1. i have a job interview in Munich on 5 April, a teaching gig at a reputable language school. From this, and the job section of Toytown Germany, it looks like there is plenty of work in Munich. Many people have cautioned me against going to the most expensive city in Germany but since my greatest expense is my almost wholly useless medical insurance, which is a constant wherever i go in Das Reich, i may as well go to a city where i can get a job. Expensive as it is, rent in Munich isn’t as grimly unbearable as medical insurance (more than 7000 €/year just to go to a doctor once every three months, to ask for a prescription – welcome to Germany, where nothing makes sense).

The Corporate Manager suggested i apply to the Munich branches of our school; i nodded vaguely but in truth feel profoundly unwilling to redon these shackles. For one thing, our school only hires freelances but forbids us to work anywhere else – in a city like Munich, where there are plenty of other schools, this makes no sense for the teacher, though plenty for the school. My school pays the lowest wages in the industry, in part because it is a big, evil corporation, in part because the comprehensive instructor manual does not require one to think; you can give a more or less okay lesson just by following the instructions like a robot. i find it not only more fun, more productive, but also easier, to think, to adapt the materials, use my imagination, tailor the lesson to the students. i am a good teacher precisely because i only use the instructor manual as a platform for my own devisings. Any decent teacher is worth more than 12 – 15 €/45 minutes, and i will only get such obscene riches by whoring myself out to independent schools, wearing my dandy shoes and twirling my bow tie.

2. i’ve been consigned to teaching the dread Emails & Business Writing to an Arbeitsamt (JobCentre) group. They are, fortunately, a nice lot, but it is nonetheless tedious. i endeavour to enliven it, so for example in a chapter about following up on business contacts, i asked them to write emails to a student who left 2 weeks ago, begging for a job or money, and reminding him of the good times they had in my school. They all twisted my instructions and instead wrote emails about my hippy flatmate, who i repeatedly use as a grammar example (e.g. “the hippy used all the toilet paper for spliffs, and so elberry had to get more” and “elberry bought an axe, so that he could kill his hippy flatmate”).

i was tempted to show these emails to the hippy and say, “look, they haven’t even met you and they think you’re a turd. Sort yourself out.” But he would just leer stupidly and slur: “ja das ist cool?”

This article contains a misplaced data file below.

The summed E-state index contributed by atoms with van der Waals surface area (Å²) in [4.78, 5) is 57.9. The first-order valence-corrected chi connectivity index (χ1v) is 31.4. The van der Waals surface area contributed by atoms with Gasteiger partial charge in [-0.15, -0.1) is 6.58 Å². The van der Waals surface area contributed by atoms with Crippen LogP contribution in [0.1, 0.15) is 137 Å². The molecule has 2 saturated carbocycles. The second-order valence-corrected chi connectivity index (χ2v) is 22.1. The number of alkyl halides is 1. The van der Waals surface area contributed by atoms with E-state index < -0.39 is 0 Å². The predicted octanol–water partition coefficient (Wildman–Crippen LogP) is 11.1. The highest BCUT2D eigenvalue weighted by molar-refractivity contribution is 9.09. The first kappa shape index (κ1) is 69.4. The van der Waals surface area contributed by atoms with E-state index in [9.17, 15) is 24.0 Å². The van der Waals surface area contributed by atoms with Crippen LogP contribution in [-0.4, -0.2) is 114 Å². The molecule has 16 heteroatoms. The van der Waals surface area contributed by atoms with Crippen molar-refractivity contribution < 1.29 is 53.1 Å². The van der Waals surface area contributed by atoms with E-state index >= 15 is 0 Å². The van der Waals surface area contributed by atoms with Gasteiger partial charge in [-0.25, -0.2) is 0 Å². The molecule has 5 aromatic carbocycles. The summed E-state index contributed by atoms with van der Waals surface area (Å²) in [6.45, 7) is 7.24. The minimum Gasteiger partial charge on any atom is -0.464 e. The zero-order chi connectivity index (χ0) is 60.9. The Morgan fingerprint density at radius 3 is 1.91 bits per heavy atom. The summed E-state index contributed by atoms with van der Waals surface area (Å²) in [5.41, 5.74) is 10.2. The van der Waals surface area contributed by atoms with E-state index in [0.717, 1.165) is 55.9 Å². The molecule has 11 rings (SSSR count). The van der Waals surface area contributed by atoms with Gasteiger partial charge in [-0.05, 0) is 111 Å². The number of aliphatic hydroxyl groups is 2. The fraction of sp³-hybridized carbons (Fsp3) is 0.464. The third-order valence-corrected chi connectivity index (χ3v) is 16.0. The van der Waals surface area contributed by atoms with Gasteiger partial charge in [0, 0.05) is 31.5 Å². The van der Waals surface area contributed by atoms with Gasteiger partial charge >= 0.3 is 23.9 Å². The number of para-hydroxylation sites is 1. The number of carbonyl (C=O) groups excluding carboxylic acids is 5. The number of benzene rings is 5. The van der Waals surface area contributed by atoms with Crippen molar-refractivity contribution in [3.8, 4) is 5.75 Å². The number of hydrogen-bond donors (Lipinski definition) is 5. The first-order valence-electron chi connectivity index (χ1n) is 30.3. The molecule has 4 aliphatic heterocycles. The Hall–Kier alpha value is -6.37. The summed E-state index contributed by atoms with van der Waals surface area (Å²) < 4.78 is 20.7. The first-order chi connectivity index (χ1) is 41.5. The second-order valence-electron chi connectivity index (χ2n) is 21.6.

i began the lesson by forcing them to read some tedious business emails, then i asked questions about tone and purpose, the specific language. It was strangely enjoyable. Apart from a private student in Kiel, this is the closest i’ve come to teaching English Literature for a living. Everyone was energised and interested, for the first 20 minutes anyway (after that, the tedium of the fake business emails began to have an effect). My school is all about speaking so such activities are rare; but i think, especially for higher level students, they are valuable. i think close readings are a good way to develop linguistic awareness and intelligence, and i would guess are a better way to learn “how to write” than any bullshit creative writing course.

3. Everything is in the air and i can only guess that i will be in Munich in April, having left most of my life behind. Today, Juniper, the MILF receptionist, suggested i stay here till May. She seemed worried that i would go to Munich without a job offer, and have nowhere to live, and die on the streets, choking on my own blood, making a kind of peculiar death gurgle. i explained that i  don’t see any point staying in Ultima Thule, and whatever happens in Munich will happen, good or bad. She gave a head-shaking kind of laugh and said: “I see that you don’t like compromise.”

i grimaced. “Compromise just makes everything worse.”

Yesterday morning, as i was padding carefully past her desk with my coffee (trying not to spill any), she said, a smile in her voice: “I will miss seeing you walk past with your coffee.” i will miss her and hope this will encourage me in my novel rewriting.

When i left the building there was a madness in the air. A disconcerting, warm wind, not unpleasant, but everything felt charged and altered, unfamiliar. The people walking across the square seemed to be acting strangely too – i couldn’t put my finger on it but saw a few people looking over their shoulders, walking weirdly, as if blown awry. The birds were even stranger.

As i crossed the tram tracks i saw someone tapping frantically on the tram doors; i half-turned, the man stiffened, arched backwards as if gripped by an invisible force, and fell to the tarmac. As the tram driver came out to help, the man started shrieking. i considered helping, realised i had no idea how to help, can’t speak any German anyway, so walked away.

All day yesterday i felt some strangeness in the air, not just the wind but rather the world seemed awry; not necessarily in a bad way, it was just that there was energy everywhere, everything unsettled, in chaos. Such conditions are propitious.